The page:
[Bitcoin-development] "network disruption as a service" and proof of local storage

Sergio Lerner sergiolerner at certimix.com
Wed Apr 1 02:34:56 UTC 2015

Matt is right:  the goal is to prove digital copies of a public file.
Nothing more, nothing less.

Regarding the IP, I don't claim that every machine should provide the
protocol. Mobiles phones shouldn't. But machines that what to be
prioritized in some way or that want to be rewarded for hosting a node
should use a fixed IP. That's the cost of prioritization/reward. The
protocol could be a service bit, advertised in the version message.

My response to your comment below:

On 27/03/2015 03:40 p.m., Jeremy Spilman wrote:
> It would be extremely impressive to achieve a reliable mechanism for discerning a local copy exists under these constraints, particularly without false positives and false negatives, and without imposing very substantial one-time encoding costs, e.g. on par with doubling the verification cost.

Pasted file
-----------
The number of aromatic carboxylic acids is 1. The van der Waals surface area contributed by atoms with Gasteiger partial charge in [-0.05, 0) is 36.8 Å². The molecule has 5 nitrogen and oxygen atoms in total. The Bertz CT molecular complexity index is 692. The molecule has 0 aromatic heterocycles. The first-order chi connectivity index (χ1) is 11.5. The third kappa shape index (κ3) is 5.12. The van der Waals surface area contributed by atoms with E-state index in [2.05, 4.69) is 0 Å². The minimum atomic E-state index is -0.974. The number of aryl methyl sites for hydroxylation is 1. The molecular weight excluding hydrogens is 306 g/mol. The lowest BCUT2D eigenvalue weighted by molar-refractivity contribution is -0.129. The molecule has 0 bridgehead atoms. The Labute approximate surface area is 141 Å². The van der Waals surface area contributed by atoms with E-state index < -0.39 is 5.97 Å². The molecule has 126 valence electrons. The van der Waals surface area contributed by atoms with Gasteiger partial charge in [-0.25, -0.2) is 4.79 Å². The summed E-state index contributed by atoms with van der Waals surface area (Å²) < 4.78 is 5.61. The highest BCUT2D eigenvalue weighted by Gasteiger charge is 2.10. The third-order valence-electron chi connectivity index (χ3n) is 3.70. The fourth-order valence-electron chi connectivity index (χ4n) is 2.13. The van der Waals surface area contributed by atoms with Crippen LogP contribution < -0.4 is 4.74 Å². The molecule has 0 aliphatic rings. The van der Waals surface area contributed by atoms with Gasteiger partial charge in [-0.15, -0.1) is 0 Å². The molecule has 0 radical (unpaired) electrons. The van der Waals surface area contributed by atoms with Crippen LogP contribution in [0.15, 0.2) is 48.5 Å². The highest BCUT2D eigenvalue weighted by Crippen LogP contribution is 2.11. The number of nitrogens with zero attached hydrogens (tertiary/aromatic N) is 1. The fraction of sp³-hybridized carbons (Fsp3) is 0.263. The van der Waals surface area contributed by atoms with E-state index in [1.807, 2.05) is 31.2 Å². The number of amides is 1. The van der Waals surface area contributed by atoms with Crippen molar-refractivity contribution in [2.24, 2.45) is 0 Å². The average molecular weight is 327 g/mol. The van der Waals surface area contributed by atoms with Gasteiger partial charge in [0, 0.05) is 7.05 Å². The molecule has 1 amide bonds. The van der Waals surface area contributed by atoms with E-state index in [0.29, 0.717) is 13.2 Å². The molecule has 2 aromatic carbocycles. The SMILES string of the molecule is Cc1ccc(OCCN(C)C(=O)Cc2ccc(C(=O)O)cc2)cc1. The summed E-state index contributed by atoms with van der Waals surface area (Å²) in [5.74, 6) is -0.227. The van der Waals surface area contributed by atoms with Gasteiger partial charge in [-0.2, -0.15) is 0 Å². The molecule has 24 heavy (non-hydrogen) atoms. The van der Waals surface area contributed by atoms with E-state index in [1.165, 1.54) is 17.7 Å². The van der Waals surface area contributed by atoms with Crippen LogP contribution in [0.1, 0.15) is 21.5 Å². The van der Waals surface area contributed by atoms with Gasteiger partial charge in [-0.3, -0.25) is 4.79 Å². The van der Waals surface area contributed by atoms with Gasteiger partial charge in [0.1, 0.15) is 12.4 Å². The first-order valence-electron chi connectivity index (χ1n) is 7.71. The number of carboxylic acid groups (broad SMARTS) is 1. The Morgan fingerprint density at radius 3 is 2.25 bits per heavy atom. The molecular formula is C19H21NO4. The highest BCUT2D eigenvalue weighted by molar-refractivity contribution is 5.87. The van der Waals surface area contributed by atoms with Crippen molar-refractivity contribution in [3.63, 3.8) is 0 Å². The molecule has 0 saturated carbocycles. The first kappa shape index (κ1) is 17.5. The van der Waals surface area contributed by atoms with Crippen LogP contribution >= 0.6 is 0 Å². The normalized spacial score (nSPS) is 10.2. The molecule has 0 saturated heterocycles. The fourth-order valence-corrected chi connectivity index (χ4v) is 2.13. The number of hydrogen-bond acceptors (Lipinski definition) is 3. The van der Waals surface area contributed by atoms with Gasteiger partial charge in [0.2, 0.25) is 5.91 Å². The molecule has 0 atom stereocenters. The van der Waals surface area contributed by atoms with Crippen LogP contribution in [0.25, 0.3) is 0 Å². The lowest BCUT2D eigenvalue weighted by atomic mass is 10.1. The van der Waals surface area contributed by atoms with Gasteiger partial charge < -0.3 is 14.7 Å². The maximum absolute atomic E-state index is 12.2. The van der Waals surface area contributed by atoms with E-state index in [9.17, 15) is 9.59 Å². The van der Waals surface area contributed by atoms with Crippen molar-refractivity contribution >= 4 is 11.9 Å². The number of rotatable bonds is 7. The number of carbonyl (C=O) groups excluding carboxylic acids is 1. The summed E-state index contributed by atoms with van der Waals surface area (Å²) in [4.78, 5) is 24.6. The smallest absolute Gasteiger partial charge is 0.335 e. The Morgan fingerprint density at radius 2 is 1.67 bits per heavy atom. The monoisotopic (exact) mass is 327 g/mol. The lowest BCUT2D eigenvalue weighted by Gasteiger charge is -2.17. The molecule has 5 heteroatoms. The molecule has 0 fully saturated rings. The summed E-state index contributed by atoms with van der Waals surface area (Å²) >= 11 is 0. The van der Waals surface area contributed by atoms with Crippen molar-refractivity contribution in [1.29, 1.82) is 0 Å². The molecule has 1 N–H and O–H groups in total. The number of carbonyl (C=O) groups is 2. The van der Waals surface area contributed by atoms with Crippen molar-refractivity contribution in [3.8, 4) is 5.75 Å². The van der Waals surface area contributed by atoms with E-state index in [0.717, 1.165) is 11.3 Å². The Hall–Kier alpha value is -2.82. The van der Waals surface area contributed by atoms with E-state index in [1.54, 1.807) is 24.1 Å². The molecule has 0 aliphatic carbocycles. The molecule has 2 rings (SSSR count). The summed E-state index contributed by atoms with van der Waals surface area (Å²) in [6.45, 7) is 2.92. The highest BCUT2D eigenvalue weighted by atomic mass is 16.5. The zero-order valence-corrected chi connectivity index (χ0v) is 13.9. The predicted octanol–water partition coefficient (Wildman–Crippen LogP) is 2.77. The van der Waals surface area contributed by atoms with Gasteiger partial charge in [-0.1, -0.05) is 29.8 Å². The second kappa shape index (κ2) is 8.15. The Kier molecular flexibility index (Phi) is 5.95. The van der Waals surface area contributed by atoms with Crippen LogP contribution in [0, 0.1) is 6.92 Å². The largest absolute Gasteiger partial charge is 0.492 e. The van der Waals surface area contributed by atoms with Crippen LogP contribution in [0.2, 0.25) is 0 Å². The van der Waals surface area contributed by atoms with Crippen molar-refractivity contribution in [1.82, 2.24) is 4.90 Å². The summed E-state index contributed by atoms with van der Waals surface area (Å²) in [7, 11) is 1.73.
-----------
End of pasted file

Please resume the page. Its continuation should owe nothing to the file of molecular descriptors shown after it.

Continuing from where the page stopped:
I see it differently. The asymmetric-time protocol is quite reliable. If
can be made to have almost no false positives/false negatives (not
considering rare communication problems, such as congestion and packet
loss for more than 5 seconds).
These are my back-of-the-envelope calculations:
Bitcoind takes approximately 1 second to serve a 1 Mb block (seek time,
but mostly transfer time)
Then decryption of a block can take 150 msec without problem (15%
overhead). The last N blocks could be cached so they don't need to be
decrypted to be sent.
In 150 msec a PC can decrypt a 1MB of data split over 1024-bit blocks
decrypted by modexp 3 (0.2 msec for 3 bigint multiplications), so a full
block can be decrypted.
Encrypting such block would take approximately 15 seconds (which is much
less than the 10 minutes available to encrypt each block)
Then the protocol works with a security margin of approximately 50x.
A communication problem during 5 seconds would be needed to disturb a
protocol of that takes 100 msec for the prover.


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